MongoDB and .NET Follow-up: NoRM
In December I posted about MongoDB and using it within .NET applications. I had always intended to post one (or more) follow-up posts but various things conspired against me causing it never to happen. Well, now that time is over and I thought it was about time I explored another MongoDB .NET driver.
In my original post I discussed using Sam Corder's MongoDB-CSharp driver to connect to MongoDB. That driver represents a MongoDB document essentially as a dictionary-like structure. You would have a set of key/value pairs, with each value being a simple type such as int or string, an array, another sub-document or any other supported type. This worked fine but I was never completely comfortable with it. It seemed to me your app had to be tied rather too closely to the driver (and therefore MongoDB itself) for comfort. In my demo app, even the views had to be aware of how the
Document class worked!
The ideal scenario would be to have all the domain objects represented as proper objects - preferably without anything (attributes etc) tying them to any particular persistance mechanism. It would also be nice to have the ability to configure how MongoDB stores the objects through some sort of mapping. IIt would also be awesome to have the ability to query MongoDB for these objects using LINQ.
Well... the good news is that you can have all that. Andrew Theken and a bunch of great developers have created NoRM. NoRM allows you to define your domain entities as lovely POCOs and store them in MongoDB, configure the object/MongoDB mappings via a configuration API or mapping classes and query them using LINQ.
Code Code Code
When I wrote the original post, I put together a small sample 'notes' MVC2 application to demonstrate use of the MongoDB-CSharp driver. Rather than try to illustrate the difference with using NoRM through code snippets and examples (there are plenty of those already), I thought I'd update my little app to use NoRM.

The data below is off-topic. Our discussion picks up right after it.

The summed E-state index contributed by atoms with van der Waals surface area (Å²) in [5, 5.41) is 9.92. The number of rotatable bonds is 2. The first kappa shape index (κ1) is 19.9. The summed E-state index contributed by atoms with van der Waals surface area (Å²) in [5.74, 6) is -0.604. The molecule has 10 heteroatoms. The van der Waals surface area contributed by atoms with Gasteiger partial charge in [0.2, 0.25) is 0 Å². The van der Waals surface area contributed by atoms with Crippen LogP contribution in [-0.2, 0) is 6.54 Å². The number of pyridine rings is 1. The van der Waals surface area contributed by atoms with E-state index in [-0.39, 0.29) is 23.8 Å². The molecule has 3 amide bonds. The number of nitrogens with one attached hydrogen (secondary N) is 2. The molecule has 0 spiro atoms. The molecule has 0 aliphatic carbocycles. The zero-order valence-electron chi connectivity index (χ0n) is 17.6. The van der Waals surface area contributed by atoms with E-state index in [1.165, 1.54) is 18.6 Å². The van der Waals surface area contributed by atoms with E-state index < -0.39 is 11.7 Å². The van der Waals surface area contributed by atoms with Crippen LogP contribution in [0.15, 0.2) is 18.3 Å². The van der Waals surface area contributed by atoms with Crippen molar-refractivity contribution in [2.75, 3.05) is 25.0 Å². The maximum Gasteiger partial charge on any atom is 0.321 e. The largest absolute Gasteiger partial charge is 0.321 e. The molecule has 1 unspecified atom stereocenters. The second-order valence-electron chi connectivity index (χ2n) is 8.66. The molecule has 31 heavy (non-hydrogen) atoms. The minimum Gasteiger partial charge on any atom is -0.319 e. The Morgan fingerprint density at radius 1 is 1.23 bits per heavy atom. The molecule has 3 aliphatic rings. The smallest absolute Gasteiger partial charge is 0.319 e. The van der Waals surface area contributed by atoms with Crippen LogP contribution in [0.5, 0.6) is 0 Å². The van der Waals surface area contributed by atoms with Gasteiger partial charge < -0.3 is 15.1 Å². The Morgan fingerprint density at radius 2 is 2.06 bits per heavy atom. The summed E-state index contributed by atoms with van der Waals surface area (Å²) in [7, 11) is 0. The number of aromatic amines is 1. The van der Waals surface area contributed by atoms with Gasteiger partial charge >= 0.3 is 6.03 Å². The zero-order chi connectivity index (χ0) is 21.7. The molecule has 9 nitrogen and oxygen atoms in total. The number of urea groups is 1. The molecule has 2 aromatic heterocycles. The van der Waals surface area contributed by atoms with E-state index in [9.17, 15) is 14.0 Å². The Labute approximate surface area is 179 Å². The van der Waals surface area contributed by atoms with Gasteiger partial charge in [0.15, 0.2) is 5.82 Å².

Essentially, the new version of the app is a straight port to NoRM. However, I have tweaked it a little bit in the process (I wasn't really loving the
NotesRepository very much - a post for another time) and tidied up a bit. I've also updated both versions of the app to use Autofac 2.2.
Both versions of this application live inside my experimental repository on GitHub. To get the code, either clone the repository or grab a download and you will find both apps side-by-side. Feel free to have a poke around and see what I've done. Also, don't forget to have MongoDB running when you fire the apps up.
As I said before, the app is not as fully-featured as it probably should be (you still can't edit notes for example) and it could definitely be argued that using an IoC container is overkill. However I wanted to play around in the context of an application which could grow without any pain rather than keeping it a teeny-tiny demo only. Think of it of an unfinished app with scope for more features.
I completely love NoRM. It makes interacting with MongoDB from .NET pretty much 100% painless. Out of the box it contains a sane set of conventions for mapping your objects to MongoDB and naming the fields/collections for you. However you can override this easily using mapping classes. I have taken advantage of this to make sure both versions of the demo app use the exact same data inside MongoDB.
Hopefully my little app makes it clear how flexible, powerful and enjoyable the .NET/MongoDB/NoRM combination can be, and inspires others to go and have a play. Of course, I've barely scratched the surface with what I've put together and no doubt there will be some very cool stuff built up on great new technologies such as these.